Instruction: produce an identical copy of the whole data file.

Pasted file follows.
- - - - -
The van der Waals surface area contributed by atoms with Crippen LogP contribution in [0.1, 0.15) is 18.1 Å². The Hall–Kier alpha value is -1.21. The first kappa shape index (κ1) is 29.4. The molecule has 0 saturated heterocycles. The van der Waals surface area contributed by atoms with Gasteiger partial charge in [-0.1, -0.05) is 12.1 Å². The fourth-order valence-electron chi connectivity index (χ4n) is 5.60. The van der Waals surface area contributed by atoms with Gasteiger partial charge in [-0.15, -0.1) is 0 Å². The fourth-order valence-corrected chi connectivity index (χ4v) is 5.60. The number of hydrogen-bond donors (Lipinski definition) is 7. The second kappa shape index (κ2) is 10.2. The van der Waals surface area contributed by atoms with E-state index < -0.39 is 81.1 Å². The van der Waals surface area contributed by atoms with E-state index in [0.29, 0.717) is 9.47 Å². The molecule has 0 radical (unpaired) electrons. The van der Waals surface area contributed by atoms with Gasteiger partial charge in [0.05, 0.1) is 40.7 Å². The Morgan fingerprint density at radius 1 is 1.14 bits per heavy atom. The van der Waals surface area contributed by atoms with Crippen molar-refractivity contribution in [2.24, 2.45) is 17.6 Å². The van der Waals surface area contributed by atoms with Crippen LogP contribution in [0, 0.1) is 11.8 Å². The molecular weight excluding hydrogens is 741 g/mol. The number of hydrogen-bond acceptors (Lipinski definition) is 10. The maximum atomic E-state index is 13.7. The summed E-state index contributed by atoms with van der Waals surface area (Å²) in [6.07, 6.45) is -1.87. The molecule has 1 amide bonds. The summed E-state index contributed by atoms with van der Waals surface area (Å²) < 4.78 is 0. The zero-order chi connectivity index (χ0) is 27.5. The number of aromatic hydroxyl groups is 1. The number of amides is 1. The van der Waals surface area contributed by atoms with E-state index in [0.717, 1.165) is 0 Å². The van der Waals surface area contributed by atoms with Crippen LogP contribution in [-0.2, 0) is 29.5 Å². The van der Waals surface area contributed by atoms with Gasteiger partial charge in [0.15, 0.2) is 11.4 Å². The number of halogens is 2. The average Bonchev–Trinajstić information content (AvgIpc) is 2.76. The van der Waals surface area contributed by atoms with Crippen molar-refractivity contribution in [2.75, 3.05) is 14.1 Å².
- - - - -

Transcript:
The van der Waals surface area contributed by atoms with Crippen LogP contribution in [0.1, 0.15) is 18.1 Å². The Hall–Kier alpha value is -1.21. The first kappa shape index (κ1) is 29.4. The molecule has 0 saturated heterocycles. The van der Waals surface area contributed by atoms with Gasteiger partial charge in [-0.1, -0.05) is 12.1 Å². The fourth-order valence-electron chi connectivity index (χ4n) is 5.60. The van der Waals surface area contributed by atoms with Gasteiger partial charge in [-0.15, -0.1) is 0 Å². The fourth-order valence-corrected chi connectivity index (χ4v) is 5.60. The number of hydrogen-bond donors (Lipinski definition) is 7. The second kappa shape index (κ2) is 10.2. The van der Waals surface area contributed by atoms with E-state index < -0.39 is 81.1 Å². The van der Waals surface area contributed by atoms with E-state index in [0.29, 0.717) is 9.47 Å². The molecule has 0 radical (unpaired) electrons. The van der Waals surface area contributed by atoms with Gasteiger partial charge in [0.05, 0.1) is 40.7 Å². The Morgan fingerprint density at radius 1 is 1.14 bits per heavy atom. The van der Waals surface area contributed by atoms with Crippen molar-refractivity contribution in [2.24, 2.45) is 17.6 Å². The van der Waals surface area contributed by atoms with Crippen LogP contribution in [0, 0.1) is 11.8 Å². The molecular weight excluding hydrogens is 741 g/mol. The number of hydrogen-bond acceptors (Lipinski definition) is 10. The maximum atomic E-state index is 13.7. The summed E-state index contributed by atoms with van der Waals surface area (Å²) in [6.07, 6.45) is -1.87. The molecule has 1 amide bonds. The summed E-state index contributed by atoms with van der Waals surface area (Å²) < 4.78 is 0. The zero-order chi connectivity index (χ0) is 27.5. The number of aromatic hydroxyl groups is 1. The number of amides is 1. The van der Waals surface area contributed by atoms with E-state index in [0.717, 1.165) is 0 Å². The van der Waals surface area contributed by atoms with Crippen LogP contribution in [-0.2, 0) is 29.5 Å². The van der Waals surface area contributed by atoms with Gasteiger partial charge in [0.15, 0.2) is 11.4 Å². The number of halogens is 2. The average Bonchev–Trinajstić information content (AvgIpc) is 2.76. The van der Waals surface area contributed by atoms with Crippen molar-refractivity contribution in [2.75, 3.05) is 14.1 Å².